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England’s roaring World Cup journey: a case study for succession planning

12 Jul 2018

Despite the result of England’s semi-final clash with Croatia, no one can deny the fantastic journey to the semi-finals which England underwent in this World Cup. The young squad sent to Russia have instilled in a nation a renewed love of international football, and restored pride in the three lions on the crest of the England shirt.

So where did it all go right?

Aside from some excellent football played by the team, a lot has been written about the waistcoat wearing maestro, Gareth Southgate. The way he has brought the team together and instilled an unwavering confidence in them is something which has been missing in England squads of recent years. Described as having an almost family feel to the squad, Southgate has been able to manage the players, the media and, to an extent, the fans throughout the tournament.

However, arguably this is no accident. Introduced into the England football set up in 2011, Southgate joined the FA as head of elite development. In 2013 he was then appointed head coach of the England Under 21 side, which he took to two Under 21 Euro finals.

His appointment as England manager in November 2016, some would say, was a natural progression and arguably part of a wider succession plan within English football.

Having an opportunity to work with a number of the current England squad at Under 21 level will have also helped to develop the cohesion which has been evident in the side during this World Cup.

So what lessons can be learnt from a memorable 2018 World Cup?

For business owners, it is a great example of planning for the future and having the right people, in the right roles, at the right times. This is especially the case for family owned businesses, where the introduction of the next generation into the business can be a crucial thing, both in terms of timing and responsibility.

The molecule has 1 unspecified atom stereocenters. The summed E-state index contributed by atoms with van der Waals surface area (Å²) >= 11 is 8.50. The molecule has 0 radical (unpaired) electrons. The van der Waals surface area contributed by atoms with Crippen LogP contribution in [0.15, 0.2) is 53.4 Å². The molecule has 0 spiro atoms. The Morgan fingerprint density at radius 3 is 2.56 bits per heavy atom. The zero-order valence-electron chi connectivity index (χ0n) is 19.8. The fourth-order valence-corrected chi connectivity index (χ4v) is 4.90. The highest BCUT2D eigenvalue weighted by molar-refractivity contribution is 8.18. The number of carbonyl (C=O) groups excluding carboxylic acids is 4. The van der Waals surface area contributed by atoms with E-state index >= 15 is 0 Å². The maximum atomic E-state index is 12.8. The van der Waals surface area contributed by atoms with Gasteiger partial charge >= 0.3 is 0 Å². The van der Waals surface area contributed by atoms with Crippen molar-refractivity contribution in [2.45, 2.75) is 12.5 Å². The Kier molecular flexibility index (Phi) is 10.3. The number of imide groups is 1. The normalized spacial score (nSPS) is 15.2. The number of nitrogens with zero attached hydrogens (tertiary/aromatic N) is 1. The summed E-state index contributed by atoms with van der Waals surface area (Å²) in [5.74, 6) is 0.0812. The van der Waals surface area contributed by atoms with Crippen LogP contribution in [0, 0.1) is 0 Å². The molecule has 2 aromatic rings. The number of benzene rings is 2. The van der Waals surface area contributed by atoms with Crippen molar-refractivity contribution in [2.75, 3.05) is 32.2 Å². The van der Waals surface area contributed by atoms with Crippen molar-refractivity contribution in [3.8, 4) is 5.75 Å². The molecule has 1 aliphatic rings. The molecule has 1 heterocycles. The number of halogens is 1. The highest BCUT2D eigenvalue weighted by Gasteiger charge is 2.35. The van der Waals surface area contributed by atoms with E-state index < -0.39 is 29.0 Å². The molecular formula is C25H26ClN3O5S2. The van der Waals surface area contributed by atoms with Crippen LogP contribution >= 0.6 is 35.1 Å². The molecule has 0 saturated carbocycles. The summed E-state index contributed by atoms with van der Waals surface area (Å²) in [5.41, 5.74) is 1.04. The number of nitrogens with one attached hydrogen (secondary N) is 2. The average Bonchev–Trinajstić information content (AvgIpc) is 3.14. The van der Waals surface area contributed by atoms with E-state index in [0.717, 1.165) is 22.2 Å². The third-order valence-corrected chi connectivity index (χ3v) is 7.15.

Consideration should therefore be given to developing the next generation to take on management roles and providing them with the relevant skills, experience and incentives to succeed. The first two matters of skills and experience will be specific to the type of business, whilst the latter of incentives can depend on the business structure. For example, in a traditional partnership consideration should be given to bringing the next generation into the partnership and, if so, whether it is as an employee, salaried partner, fixed interest partner or equity partner. For companies, consideration should be given to shareholdings for the next generation, and if so, their entitlement to dividends, voting rights and cross-option agreements.

Richard Marshall

In the context of the England football team, thought should also be given to the age of the next generation. Youth is not always a negative character trait, however, the age at which the next generation will get involved with the business will be specific to the circumstances of the business itself, and the individuals.

At the other end of the spectrum, succession planning needs to be considered by the generation currently in control of the business. Exit strategies and planning for passing on the business is best done with time to implement whatever plan is needed. Be it, for example, ownership periods of 2 years for Business Property Relief to apply for Inheritance Tax purposes, 12 months for Entrepreneurs Relief to apply for Capital Gains Tax purposes, or just utilising tax reliefs from one financial year to the next. Timing can be everything, and as the old adage goes, ‘if you fail to prepare then prepare to fail.’

It is also important to ensure that any business succession planning dovetails with personal succession planning, and that Wills, Lasting Powers of Attorney, Shareholders Agreements, Cross-Option Agreements and Partnerships Agreements (to name just a few) are all in place and up to date in case the worst should happen and someone within the business should pass away or lose mental capacity before the best laid plans come to fruition.

So whilst England’s journey in the World Cup may have come to an end for another 4 years, a lot of positives can be taken from their performances, in more ways than one.

At Hay & Kilner, our full service legal offering allows clients from all sectors to work with our experts across a range of specialisms, from corporate and commercial matters to Wills and estate planning, to ensure both personal and business interest are taken care of.

For more information on any of the above or, how we can help your business, please contact Richard Marshall, or call 0191 232 8345.